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Holding On In The Letting Go In A Pandemic: Not Alone in Isolation

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Holding On In The Letting Go In A Pandemic: Not Alone in Isolation

By Lace Williams-Tinajero

Read Part 1 and Part 2  and Part 3 and Part 4 in this series

It’s another day of not knowing what day of the week it is.

From your hospital bed, you reflect on the child you once were. When you had trouble falling asleep because of everything on your mind, you lay stretched out on your back under the covers.

Winter followed autumn. To warm your cold hands and feet, you recall the soothing sensation of rocking back and forth.

You gazed upward long and still until a freeing sensation filled your body-mind. Darkness blinded your view of the ceiling, allowing your thoughts to escape the confines of where you chose not to be.

Like now, separated within the sterile confines of a place trying to save lives.

Your eyes as distant gazers imagined an omniscient, invisible mass filling all empty space. The expanse you pictured was as dark and endless as the void you feel separated from the healthy life you once lived.

It had no name and it never spoke, though perhaps your ritual of wanting proof of its existence, to speak to you, brought comfort.

Time passed. Days coalesced into weeks. Winter crossed over to spring. You outgrew your bunk bed. You continued to sleep curled up in a ball to feel safe and warm. When you couldn’t sleep, you stared hard into the black of the night, continuing your search for something to rescue you from what troubled you.

One night, whether imagination or revelation, a new figure began to take shape in your mind. With eyes opened wide, you sensed that this invisible being was like no other, that it was not a vast dark expanse in the universe, but a person.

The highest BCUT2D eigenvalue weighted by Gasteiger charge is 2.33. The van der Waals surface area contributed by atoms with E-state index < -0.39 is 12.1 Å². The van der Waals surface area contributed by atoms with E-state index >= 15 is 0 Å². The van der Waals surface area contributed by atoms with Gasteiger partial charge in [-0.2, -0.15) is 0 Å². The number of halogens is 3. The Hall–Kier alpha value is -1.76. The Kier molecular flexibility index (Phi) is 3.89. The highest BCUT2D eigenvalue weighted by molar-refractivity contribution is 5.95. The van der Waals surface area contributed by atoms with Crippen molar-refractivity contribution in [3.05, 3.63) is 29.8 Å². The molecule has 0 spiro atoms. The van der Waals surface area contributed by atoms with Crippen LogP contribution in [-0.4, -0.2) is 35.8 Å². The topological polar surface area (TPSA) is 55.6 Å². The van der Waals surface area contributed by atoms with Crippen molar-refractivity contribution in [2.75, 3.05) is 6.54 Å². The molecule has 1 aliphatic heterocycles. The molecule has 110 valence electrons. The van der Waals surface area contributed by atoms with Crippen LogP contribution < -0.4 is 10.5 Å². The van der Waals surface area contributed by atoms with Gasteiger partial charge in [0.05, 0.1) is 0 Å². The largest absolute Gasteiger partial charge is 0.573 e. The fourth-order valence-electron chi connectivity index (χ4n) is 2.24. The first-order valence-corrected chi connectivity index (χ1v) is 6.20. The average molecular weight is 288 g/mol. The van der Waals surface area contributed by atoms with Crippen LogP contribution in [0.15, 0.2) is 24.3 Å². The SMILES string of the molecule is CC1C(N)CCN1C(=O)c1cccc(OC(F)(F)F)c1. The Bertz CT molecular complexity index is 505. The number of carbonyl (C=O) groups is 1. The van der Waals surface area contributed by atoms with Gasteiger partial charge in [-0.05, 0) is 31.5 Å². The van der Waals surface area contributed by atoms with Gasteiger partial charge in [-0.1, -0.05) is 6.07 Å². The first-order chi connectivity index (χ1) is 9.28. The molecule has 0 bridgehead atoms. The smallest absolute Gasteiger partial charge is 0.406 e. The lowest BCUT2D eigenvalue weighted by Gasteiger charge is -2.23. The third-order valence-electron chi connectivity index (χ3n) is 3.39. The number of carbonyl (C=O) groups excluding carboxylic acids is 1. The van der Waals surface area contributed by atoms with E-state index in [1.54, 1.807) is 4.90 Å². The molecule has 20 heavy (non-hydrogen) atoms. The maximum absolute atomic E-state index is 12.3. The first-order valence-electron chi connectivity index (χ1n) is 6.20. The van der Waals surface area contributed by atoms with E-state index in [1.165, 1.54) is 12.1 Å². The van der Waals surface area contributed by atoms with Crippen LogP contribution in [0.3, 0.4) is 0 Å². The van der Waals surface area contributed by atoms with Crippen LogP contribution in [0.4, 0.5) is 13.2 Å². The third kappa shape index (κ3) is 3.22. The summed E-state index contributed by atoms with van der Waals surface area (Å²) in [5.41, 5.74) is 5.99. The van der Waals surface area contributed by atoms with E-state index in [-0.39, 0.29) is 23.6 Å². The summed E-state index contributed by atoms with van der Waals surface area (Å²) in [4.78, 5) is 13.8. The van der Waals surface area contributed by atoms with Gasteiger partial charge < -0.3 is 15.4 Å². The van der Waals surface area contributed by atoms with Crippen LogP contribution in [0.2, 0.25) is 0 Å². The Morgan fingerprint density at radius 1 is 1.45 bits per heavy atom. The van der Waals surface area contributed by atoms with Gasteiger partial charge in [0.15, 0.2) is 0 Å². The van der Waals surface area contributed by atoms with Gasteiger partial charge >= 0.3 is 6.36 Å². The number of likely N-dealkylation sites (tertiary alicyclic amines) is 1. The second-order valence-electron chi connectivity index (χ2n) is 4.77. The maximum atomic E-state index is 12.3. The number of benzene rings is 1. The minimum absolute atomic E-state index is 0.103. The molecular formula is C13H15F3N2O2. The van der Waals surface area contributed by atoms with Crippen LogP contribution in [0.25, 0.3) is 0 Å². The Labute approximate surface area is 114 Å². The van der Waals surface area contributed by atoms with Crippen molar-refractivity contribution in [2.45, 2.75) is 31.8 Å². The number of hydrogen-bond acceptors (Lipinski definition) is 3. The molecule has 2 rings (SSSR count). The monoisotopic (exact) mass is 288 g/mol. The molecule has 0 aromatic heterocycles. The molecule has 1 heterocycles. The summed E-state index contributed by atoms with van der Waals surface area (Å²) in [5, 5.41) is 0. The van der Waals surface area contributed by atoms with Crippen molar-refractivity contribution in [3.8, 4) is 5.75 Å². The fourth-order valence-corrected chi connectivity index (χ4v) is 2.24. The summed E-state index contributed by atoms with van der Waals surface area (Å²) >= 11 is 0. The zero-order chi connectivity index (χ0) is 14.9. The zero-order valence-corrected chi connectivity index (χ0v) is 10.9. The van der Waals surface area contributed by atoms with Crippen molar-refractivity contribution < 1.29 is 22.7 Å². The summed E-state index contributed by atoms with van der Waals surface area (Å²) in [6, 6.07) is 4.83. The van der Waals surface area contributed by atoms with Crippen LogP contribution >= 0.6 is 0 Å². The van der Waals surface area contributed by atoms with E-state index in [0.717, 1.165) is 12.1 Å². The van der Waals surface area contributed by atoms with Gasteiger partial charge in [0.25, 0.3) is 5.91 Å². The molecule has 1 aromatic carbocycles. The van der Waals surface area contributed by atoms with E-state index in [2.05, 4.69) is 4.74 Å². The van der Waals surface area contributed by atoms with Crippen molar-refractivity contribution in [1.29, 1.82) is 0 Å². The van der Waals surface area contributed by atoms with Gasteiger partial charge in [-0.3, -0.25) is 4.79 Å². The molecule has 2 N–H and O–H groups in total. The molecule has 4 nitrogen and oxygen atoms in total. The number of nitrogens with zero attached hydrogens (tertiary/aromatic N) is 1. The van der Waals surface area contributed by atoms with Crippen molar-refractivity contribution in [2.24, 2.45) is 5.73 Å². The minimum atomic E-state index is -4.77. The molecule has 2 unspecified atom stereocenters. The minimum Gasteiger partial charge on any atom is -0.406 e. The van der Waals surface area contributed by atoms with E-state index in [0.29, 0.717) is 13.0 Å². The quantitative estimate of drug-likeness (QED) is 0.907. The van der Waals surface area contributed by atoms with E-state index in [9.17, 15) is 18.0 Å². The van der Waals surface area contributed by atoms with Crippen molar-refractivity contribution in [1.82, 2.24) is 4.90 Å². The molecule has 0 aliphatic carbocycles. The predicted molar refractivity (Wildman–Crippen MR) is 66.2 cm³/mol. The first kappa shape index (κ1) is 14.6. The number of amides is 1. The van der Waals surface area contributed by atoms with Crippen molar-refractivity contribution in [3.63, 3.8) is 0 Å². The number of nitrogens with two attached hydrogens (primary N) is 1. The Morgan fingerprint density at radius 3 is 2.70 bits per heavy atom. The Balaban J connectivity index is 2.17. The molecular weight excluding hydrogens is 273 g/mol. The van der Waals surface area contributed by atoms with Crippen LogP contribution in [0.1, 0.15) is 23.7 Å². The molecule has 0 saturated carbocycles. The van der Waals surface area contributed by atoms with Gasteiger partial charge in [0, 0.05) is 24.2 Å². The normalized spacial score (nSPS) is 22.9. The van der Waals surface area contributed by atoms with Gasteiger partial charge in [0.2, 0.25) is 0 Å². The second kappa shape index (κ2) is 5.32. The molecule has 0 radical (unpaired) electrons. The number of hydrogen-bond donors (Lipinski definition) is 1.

Someone in your own likeness. Not darkness but dawn. Not chaos but creation.

One who would teach you to pick up your own cross. To accept what is so.

Night time was the safest time to ask this person, in your image, life’s unanswerable questions. Safeguarding your words in thought, each one took the form of the same question asked slightly different every time, the way scenes of a kaleidoscope change with each turn.

Why do I search the desert for water?

Why do I look to the ocean for land?

Why do I scale glaciers for fire?

Why do I climb the mountains for air?

Crisis follows silence.

If only you could figure out the exact formula to hear and to be heard. To understand and to be understood. To know and to be known.

Will I get through this?

Will I ever be myself again?

The merry-go-round of disillusion you are resisting reveals your teacher. Emmanuel.

God with us made manifest, and not simply in word and thought—for these fail to capture the full essence of experience—but as sheer presence offering assurance, “I am with you.”

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